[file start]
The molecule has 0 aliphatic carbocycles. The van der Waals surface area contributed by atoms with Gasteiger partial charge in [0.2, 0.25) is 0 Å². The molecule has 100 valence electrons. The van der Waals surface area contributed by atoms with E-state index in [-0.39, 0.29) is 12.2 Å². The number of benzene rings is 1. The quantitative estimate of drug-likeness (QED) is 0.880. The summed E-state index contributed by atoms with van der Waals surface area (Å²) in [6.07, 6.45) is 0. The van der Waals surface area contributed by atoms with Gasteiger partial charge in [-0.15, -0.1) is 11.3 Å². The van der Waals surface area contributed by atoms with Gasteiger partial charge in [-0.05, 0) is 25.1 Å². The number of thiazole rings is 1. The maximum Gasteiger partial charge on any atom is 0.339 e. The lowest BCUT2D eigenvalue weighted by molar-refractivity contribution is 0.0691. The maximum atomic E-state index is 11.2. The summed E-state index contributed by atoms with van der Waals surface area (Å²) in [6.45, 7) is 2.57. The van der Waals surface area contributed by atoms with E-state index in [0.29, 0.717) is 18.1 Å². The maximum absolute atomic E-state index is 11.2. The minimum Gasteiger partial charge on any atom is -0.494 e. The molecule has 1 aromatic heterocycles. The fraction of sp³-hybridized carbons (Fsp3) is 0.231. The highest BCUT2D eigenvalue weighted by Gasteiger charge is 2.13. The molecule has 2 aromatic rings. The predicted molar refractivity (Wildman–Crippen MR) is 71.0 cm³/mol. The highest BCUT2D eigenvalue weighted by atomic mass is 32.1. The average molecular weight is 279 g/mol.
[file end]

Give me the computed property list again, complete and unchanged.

The molecule has 0 aliphatic carbocycles. The van der Waals surface area contributed by atoms with Gasteiger partial charge in [0.2, 0.25) is 0 Å². The molecule has 100 valence electrons. The van der Waals surface area contributed by atoms with E-state index in [-0.39, 0.29) is 12.2 Å². The number of benzene rings is 1. The quantitative estimate of drug-likeness (QED) is 0.880. The summed E-state index contributed by atoms with van der Waals surface area (Å²) in [6.07, 6.45) is 0. The van der Waals surface area contributed by atoms with Gasteiger partial charge in [-0.15, -0.1) is 11.3 Å². The van der Waals surface area contributed by atoms with Gasteiger partial charge in [-0.05, 0) is 25.1 Å². The number of thiazole rings is 1. The maximum Gasteiger partial charge on any atom is 0.339 e. The lowest BCUT2D eigenvalue weighted by molar-refractivity contribution is 0.0691. The maximum atomic E-state index is 11.2. The summed E-state index contributed by atoms with van der Waals surface area (Å²) in [6.45, 7) is 2.57. The van der Waals surface area contributed by atoms with E-state index in [0.29, 0.717) is 18.1 Å². The maximum absolute atomic E-state index is 11.2. The minimum Gasteiger partial charge on any atom is -0.494 e. The molecule has 1 aromatic heterocycles. The fraction of sp³-hybridized carbons (Fsp3) is 0.231. The highest BCUT2D eigenvalue weighted by Gasteiger charge is 2.13. The molecule has 2 aromatic rings. The predicted molar refractivity (Wildman–Crippen MR) is 71.0 cm³/mol. The highest BCUT2D eigenvalue weighted by atomic mass is 32.1. The average molecular weight is 279 g/mol.